Photo: Erik McGregor/Pacific Press/LightRocket via Getty Images

A survey from Yale and George Mason universities finds that respondents really like the "Green New Deal," a sweeping climate and economic proposal being pushed by a growing number of Democrats under the leadership of progressive newcomer Alexandria Ocasio-Cortez.

Details: 81% of registered voters either "strongly" or "somewhat" support these features of the deal: a move to 100% renewable power within 10 years, upgrades to grid and other infrastructure, and job training. This includes nearly two-thirds of Republican respondents.

Yes but: There are some big caveats here. The poll question only partially describes the proposal, which also includes job guarantees and universal health care, among other aspects. I don't know how that might change the answers one way or the other.

Of note: The analysis accompanying the poll makes two other big points...

  • 82% of voters had never heard of the idea.
  • The question did not mention that the proposal is coming from the Left.

The bottom line: "For any survey respondents who were previously unaware of the deal, it is likely that their reactions have not yet been influenced by partisan loyalty," the authors of the analysis note. Polarization over it could grow moving forward, they said.

Climate change: A new NBC/WSJ poll shows that "66 percent of Americans now say they've seen enough evidence to justify action on climate change, up from 51 percent two decades ago," per CNBC.

  • However, "A 56 percent majority of the GOP says either that concern about climate change is unwarranted or that more research is necessary before taking action."

Go deeper

Updated 4 mins ago - World

At least 100 killed, much of Beirut destroyed in massive explosion

Photo: Anwar Amro/AFP via Getty Images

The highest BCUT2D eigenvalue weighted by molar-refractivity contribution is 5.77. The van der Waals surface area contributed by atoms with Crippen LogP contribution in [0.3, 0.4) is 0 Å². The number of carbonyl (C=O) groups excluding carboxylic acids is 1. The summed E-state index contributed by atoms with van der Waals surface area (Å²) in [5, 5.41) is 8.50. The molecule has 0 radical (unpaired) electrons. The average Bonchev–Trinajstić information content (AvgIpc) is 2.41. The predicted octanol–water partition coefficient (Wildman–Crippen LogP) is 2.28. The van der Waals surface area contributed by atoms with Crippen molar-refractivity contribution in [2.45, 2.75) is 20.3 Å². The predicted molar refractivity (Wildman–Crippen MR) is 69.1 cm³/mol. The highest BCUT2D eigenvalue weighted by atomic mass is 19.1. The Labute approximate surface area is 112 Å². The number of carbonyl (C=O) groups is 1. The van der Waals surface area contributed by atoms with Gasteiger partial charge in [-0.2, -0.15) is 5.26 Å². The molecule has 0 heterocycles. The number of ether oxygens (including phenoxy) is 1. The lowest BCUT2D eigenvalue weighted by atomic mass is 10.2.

A major explosion Beirut, Lebanon has killed at least 100 people and injured over 4,000, according to the Lebanese Red Cross.

Driving the news: Prime Minister Hassan Diab said the explosions occurred at a warehouse that had been storing 2,750 tons of ammonium nitrate for over six years.

Biden confidants see VP choices narrowing to Harris and Rice

Photos: Tom Williams/CQ-Roll Call, Inc via Getty Images; Win McNamee/Getty Images

Confidants of Joe Biden believe his choices for vice president have narrowed to Sen. Kamala Harris and Susan Rice — and would be surprised if he picks anyone else.

The state of play: This is a snapshot of the nearly unanimous read that we get from more than a dozen people close to him.

An election like no other

Illustration: Eniola Odetunde/Axios

The coronavirus will make the 2020 presidential election different from any in modern history: Voting that begins earlier, results that take longer, mail carriers as virtual poll workers and October Surprises that pop in September.

The big picture: Perhaps 80 million Americans will vote early, by mail or in person, Tom Bonier, CEO of TargetSmart, a Democratic political data firm, tells Axios. That's going to set up more of an Election Season than an Election Day — and increase the odds of national turmoil over the vote count.